Okay, I need some help coming up with consequences.  My oldest (he is 22 but due to his having Down Syndrome and Autism is functioning at a much younger age) likes to get up at night and take pop/soda that is purchased for his father (his father uses the pop/soda like many people use coffee as he works night shift and typically takes 3 bottles with him for his 12-hour shift).  We have tried having him replace the pop/soda (1 six pack taken with 4 six packs, we tend to buy it on sale when it is 4-5 six packs for $10) — this isn’t working.  When he is caught, he swears he won’t steal again, yet continues.  We do attempt to keep it locked, but sometimes there are a bottles in the fridge (most people prefer to drink cold pop/soda) or left out for one reason or another.  My son then blames his taking it on it being left where he can get it or worse yet, on me not getting up and catching him before he gets it.  (We have an alarm on his door due to his wandering tendencies, and he knows the rule is at night, he is not to go past the bathroom door — basically he can use the bathroom and then back to bed.  If I don’t get up and sit on the couch until he returns to bed he feels that means he has ‘permission’ to get into stuff {food/pop}.)

    Reply
    • lynlite Report

      Leave the pop at work. Sometimes you can win through teaching but you’ve done an excellent job teaching but your son seems to have a delay in his self control. You can try to teach the self control in other ways but if the pop is important, keep it out of reach. Maybe if you have a pop free house then he can earn pop as a reward, it certainly seems to motivate him. 😉

      Reply
    • Empowering Parents Coach Marissa Stephens, 1-on-1 Coach Report

      CariShepard 

      Thanks for writing in with your question, and I can hear how
      frustrating your situation must be.When
      it comes to giving consequences for a child, teen, or young adult with a
      developmental disability, I would encourage you to check in with your child’s
      doctor or treatment team, to help determine what might be a developmentally
      appropriate consequence, or help identifying what consequences may have been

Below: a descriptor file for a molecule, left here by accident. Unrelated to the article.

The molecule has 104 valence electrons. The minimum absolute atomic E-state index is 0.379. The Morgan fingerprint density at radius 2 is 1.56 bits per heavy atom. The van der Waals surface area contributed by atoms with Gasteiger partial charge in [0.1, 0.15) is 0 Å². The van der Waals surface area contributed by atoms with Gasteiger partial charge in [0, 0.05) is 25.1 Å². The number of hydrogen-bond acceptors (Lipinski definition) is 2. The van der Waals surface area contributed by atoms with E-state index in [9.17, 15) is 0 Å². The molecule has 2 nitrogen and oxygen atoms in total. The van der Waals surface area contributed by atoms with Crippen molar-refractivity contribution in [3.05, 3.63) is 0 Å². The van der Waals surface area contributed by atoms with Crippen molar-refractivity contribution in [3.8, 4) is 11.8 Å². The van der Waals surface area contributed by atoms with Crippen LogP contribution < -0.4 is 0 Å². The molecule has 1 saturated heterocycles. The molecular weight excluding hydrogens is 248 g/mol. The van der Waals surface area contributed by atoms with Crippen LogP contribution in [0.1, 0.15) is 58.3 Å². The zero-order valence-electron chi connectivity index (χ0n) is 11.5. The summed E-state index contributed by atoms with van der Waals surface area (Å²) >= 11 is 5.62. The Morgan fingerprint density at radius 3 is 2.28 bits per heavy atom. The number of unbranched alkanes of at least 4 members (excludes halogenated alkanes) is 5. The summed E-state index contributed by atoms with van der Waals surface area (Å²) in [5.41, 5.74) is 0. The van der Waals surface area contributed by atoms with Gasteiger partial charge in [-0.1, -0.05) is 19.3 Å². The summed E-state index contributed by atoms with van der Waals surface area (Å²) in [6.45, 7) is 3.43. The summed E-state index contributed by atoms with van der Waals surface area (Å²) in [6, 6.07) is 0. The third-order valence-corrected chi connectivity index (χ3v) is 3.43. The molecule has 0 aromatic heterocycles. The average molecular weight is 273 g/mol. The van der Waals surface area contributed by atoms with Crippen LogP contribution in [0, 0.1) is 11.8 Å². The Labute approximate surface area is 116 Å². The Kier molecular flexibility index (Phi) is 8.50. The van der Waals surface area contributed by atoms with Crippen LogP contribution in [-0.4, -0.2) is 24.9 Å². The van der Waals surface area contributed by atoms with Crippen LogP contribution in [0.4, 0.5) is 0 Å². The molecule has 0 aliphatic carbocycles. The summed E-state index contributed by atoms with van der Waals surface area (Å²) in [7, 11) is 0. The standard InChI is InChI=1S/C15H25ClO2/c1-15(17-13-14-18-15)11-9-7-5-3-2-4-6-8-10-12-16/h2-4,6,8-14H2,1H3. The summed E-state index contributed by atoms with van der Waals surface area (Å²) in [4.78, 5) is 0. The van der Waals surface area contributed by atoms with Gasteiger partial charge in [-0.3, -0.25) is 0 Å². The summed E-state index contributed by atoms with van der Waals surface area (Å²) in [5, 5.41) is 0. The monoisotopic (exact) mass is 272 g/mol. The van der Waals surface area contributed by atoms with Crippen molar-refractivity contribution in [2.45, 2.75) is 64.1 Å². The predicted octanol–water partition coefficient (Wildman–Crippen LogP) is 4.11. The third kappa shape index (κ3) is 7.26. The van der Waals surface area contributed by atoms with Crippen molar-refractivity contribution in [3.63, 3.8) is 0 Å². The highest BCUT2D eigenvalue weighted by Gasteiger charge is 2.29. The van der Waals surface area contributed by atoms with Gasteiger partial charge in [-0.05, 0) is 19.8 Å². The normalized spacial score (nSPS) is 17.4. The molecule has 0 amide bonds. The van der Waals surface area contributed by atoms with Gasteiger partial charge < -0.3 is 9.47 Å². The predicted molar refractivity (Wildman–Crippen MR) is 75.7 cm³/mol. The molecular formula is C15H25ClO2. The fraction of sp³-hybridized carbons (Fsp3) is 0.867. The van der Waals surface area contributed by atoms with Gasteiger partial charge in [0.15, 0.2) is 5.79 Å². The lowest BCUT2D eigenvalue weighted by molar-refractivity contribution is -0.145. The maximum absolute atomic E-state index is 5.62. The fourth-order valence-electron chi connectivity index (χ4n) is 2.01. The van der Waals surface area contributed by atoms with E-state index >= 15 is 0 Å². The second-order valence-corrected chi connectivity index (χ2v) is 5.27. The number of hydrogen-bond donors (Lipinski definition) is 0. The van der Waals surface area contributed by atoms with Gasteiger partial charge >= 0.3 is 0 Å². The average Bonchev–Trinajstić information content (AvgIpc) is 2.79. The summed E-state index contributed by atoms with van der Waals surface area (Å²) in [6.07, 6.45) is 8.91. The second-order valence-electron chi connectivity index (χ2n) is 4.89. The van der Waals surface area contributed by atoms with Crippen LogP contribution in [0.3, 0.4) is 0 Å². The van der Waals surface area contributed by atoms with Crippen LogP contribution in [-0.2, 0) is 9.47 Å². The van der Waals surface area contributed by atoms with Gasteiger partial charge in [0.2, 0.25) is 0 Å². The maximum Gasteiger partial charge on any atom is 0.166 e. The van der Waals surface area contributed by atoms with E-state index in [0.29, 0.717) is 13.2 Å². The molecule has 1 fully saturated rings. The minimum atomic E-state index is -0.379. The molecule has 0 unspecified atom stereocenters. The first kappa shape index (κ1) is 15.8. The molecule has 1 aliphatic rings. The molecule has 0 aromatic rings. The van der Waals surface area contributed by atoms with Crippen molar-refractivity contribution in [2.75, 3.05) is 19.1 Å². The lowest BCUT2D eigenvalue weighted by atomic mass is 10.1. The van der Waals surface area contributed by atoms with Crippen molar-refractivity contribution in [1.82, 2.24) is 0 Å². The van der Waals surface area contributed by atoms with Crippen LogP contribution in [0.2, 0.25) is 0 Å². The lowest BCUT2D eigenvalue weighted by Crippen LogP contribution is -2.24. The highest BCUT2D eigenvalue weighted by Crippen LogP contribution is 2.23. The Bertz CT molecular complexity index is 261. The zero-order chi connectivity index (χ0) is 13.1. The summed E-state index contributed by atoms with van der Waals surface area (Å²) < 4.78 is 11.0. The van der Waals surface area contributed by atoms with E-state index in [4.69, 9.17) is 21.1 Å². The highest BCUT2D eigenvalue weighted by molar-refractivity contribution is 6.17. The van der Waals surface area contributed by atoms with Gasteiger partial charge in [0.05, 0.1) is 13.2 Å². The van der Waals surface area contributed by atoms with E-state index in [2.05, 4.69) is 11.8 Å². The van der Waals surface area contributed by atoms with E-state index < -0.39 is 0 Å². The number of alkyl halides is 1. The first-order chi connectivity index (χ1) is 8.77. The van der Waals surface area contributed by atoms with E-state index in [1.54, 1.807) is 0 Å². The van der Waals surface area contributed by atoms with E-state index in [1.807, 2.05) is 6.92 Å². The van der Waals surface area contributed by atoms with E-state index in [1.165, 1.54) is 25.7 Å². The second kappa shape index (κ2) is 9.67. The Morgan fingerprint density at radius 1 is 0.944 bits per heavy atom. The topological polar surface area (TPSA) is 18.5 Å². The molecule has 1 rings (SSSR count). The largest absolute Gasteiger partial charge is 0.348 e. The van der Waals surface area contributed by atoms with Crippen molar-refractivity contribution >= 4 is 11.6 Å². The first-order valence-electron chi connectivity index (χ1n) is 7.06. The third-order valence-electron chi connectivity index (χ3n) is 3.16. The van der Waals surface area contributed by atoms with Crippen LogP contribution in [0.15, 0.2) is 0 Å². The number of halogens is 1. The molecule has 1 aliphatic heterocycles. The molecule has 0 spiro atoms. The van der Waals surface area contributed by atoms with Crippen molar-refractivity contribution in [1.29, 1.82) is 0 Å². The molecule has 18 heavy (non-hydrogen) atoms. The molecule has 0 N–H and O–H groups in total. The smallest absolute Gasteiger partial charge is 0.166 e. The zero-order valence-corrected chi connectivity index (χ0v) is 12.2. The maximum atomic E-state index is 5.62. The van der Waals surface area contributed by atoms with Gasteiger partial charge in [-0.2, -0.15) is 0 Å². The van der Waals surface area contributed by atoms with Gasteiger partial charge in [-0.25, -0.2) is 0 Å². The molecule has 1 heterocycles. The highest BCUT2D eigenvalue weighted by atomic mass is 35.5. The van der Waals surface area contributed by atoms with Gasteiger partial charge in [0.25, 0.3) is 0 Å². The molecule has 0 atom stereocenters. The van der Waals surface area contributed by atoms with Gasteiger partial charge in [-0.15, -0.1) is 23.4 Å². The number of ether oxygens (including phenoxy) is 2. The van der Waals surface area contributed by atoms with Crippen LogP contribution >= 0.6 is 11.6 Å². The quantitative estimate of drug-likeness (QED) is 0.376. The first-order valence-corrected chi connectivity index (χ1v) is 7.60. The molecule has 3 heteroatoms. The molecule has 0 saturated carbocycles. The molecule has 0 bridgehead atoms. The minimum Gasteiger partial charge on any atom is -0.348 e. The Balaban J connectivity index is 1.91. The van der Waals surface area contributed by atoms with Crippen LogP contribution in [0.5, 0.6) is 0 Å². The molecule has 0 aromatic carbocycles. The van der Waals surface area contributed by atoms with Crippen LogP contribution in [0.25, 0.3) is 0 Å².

helpful in the past. Best of luck to you and your family as you continue to
      work on this with your son.

      Reply
      • CariShepard Report

        Marissa EP CariShepard , they are as stumped as we are.  I know developmentally he is anywhere from 2 years to 4 years (to at times any age up to his chronological age).  His assessments put him squarely at 3 years 1 month last year (but again the range can go from 2 year to 22 though the older ages aren’t consistent).

        Reply
  11. Jennifer Report

    Our 15 year old son takes things around the house (like tools, tape, scissors, tape measures, etc) and uses them for purposes which often causes them to be damaged.  Then, on top of that, he doesn’t return them to their rightful spot (even if they have not been damaged) so when one of the other family members needs these supplies, we can’t find them.  What would  a task-specific consequence look like in this case?

    Reply
    • Empowering Parents Coach Marissa Stephens, 1-on-1 Coach Report

      @jd 

      Hi, thanks for writing in with your question. I can
      understand how frustrating it must be to not have tools and materials in their
      places when you go to use them. When you find this is the case, you might put a
      privilege on hold until the materials are put away, and if they are damaged,
      the privilege might be put on hold until the item is repaired or replaced.
      Janet Lehman, co-creator of our Total Transformation program offers some
      additional tips in her article, https://www.empoweringparents.com/article/how-to-get-your-child-to-listen-9-secrets-to-giving-effective-consequences/.
      Best of luck to you and your family as you continue to work on this issue with
      your son.

      Reply
  12. mom22boys Report